Music for a Place, as Central Park Becomes a Score, and Location Meets Recording

There was a time when the ability to record and playback music didn’t exist – such things were magical fiction no one had seen. So, the idea of playing one channel of recorded sound, then two channels, had to be invented. Artists hadn’t created something called an “album” until there were devices that played back that monophonic and stereophonic sound; even the idea that such a strange art counted as “music” had to be constructed. It’s obvious now, but it’s easy to forget that these musical forms were produced to cater to the capabilities of what was once a new …


Curating Sound: Exploring Performance and Embodiment, in Live Excerpts and Analysis from BodyControlled

Continuing our insight into this view into electronic music performance and art through the lens of BodyControlled in Berlin, we’re joined by guest writer Kristin Trethewey. Kristin, a Canadian-born video artist and curator, takes another look at LEAP and BodyControlled, on the eve of its second installment. She gets straight at the question of what “BodyControlled” means, and what it can mean for sonic performance and creation. And I wanted to make sure to subtract myself from this write-up, seeing as I was playing – but see the excellent timelapse of the evening, above. -Ed. LEAP is one of these …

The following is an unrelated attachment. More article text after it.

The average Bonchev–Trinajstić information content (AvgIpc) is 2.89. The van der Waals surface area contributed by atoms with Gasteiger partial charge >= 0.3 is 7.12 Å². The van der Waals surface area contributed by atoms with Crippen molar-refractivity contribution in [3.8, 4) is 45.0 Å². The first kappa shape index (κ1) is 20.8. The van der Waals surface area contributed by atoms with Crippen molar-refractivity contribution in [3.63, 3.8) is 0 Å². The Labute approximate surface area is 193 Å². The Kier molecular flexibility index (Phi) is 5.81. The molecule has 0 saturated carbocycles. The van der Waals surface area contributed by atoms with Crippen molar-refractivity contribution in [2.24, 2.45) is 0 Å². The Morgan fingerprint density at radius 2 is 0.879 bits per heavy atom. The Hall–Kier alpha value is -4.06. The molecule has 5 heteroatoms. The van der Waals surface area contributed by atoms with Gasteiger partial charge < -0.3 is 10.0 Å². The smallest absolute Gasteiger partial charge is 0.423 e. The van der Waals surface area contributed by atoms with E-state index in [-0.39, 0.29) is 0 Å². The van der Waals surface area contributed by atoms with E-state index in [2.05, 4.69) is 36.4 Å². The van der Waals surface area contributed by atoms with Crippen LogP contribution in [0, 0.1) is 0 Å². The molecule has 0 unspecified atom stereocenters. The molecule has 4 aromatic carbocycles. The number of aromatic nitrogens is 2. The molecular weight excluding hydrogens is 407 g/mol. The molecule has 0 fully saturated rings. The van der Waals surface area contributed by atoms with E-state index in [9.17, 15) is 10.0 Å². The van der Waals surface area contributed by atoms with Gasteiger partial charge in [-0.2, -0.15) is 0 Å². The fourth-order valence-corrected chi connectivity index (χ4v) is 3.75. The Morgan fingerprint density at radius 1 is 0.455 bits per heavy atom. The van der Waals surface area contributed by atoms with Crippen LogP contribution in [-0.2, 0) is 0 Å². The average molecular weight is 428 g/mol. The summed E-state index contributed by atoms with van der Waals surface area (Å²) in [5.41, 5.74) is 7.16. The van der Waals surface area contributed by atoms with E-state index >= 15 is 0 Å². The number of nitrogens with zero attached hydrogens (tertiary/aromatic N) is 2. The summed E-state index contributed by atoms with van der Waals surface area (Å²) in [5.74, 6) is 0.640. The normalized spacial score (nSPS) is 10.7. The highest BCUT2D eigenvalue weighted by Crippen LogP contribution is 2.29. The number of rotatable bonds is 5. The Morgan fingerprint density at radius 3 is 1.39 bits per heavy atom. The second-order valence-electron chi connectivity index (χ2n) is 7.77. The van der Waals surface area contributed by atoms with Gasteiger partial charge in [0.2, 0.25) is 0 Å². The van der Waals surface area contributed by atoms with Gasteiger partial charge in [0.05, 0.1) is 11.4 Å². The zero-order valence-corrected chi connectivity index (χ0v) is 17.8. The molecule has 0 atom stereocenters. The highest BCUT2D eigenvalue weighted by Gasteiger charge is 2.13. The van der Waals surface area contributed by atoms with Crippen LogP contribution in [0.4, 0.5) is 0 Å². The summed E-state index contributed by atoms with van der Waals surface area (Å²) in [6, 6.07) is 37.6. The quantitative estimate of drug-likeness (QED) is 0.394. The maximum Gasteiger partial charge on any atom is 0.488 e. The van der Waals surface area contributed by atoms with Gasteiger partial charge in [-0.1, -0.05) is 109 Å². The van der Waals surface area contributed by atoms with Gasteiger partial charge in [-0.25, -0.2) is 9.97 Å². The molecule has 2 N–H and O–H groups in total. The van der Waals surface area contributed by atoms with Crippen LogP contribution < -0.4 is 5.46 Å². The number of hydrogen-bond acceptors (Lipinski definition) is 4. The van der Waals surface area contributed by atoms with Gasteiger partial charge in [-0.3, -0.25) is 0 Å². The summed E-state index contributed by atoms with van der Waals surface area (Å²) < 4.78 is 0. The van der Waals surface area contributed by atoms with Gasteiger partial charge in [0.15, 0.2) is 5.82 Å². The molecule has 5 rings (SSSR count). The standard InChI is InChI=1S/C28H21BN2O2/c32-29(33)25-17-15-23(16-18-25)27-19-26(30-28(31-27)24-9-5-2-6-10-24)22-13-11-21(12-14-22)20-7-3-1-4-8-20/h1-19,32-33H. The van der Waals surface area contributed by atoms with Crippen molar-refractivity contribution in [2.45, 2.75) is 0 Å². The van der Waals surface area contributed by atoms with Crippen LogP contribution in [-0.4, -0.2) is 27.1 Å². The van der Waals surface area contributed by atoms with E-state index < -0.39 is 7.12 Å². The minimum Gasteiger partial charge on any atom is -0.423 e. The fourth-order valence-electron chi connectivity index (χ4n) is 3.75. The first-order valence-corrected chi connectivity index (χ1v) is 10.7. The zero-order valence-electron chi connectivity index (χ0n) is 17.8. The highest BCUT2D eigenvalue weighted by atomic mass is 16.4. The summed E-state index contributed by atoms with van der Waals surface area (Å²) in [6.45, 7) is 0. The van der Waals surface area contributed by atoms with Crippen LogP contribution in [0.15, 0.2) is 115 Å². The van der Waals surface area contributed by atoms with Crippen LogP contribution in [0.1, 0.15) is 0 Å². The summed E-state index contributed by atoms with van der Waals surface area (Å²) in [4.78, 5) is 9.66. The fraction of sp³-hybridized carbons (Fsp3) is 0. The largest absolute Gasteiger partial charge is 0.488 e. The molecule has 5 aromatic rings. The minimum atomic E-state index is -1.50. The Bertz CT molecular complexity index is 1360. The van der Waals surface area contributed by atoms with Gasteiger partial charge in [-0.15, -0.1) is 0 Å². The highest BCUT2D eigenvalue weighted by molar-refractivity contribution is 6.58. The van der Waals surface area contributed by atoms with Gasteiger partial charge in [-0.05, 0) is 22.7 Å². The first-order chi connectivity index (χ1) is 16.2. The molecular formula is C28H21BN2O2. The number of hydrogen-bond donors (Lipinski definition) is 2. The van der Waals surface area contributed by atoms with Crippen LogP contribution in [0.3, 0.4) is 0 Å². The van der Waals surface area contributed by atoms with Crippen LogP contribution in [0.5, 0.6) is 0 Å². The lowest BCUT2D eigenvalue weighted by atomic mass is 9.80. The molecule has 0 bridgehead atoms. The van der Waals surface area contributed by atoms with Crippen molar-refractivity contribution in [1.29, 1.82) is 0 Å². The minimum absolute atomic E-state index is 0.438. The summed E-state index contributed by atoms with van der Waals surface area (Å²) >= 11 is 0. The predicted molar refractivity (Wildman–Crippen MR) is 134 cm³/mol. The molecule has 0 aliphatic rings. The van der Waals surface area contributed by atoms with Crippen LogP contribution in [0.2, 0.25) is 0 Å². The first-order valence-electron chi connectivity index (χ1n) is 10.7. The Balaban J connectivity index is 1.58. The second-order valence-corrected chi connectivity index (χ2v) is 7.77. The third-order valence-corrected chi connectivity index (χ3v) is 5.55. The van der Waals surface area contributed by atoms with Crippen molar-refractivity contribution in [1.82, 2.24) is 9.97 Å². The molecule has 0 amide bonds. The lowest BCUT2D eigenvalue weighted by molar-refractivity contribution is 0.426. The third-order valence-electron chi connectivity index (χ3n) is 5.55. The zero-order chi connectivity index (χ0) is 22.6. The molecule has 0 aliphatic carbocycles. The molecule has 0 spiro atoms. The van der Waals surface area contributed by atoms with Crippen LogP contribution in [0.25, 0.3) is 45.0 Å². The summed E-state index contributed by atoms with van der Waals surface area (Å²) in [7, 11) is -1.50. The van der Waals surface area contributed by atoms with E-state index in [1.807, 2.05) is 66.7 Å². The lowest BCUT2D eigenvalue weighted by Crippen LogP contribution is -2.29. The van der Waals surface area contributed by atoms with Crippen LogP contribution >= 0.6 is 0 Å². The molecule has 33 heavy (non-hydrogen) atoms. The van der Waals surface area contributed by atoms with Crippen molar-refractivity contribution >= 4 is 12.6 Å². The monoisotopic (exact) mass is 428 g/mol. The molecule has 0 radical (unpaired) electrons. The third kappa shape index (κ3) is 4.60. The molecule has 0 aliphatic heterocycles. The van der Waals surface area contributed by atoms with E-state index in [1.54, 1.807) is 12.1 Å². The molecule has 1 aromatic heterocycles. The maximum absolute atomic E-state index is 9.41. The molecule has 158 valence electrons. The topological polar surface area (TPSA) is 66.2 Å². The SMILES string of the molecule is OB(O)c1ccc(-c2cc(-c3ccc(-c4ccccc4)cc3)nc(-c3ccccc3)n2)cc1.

Sonic Pulp Fiction: The Unsound Festival, Respun as Imaginary Narrative

Silhouetted in a fog, Unsound in 2009. Photo (CC-BY-ND) andrej/asebest. “This sounds crazy. I want to see this. I think I may have to see this to understand what you mean. But I want to see this.” David Dodson, journalist, writer, and electronic musician (“Primus Luta” and, most recently at our Handmade Music series, Concrete Sound System), has just told me he wants to cover New York’s Unsound Festival, the Polish-based electronic and “advanced” music festival. Only he wants to cover it … fictionally. There’s a love story. There’s drama. There a bits of review, interwoven with a story. In …


Remembering Nam Jun Paik, TVs, and Some Serious Cybernetics; NYC Chelsea Gallery Show

Photo (CC) Becky Stern, also of MAKE / Craft. Calling Nam Jun Paik a video art pioneer would be too narrow to describe his impact. In exploding the idea of what television and television processing could be in his art, he helped create a conceptual revolution that cleared the path for today’s ubiquitous and always-dynamic screens. But to really understand that work, you might want to delve into the theory of cybernetics, for the same reasons that can help understand early, radical electronic music and the path we’re on today. Rhizome has a lovely essay by Carolyn Kane, framed by …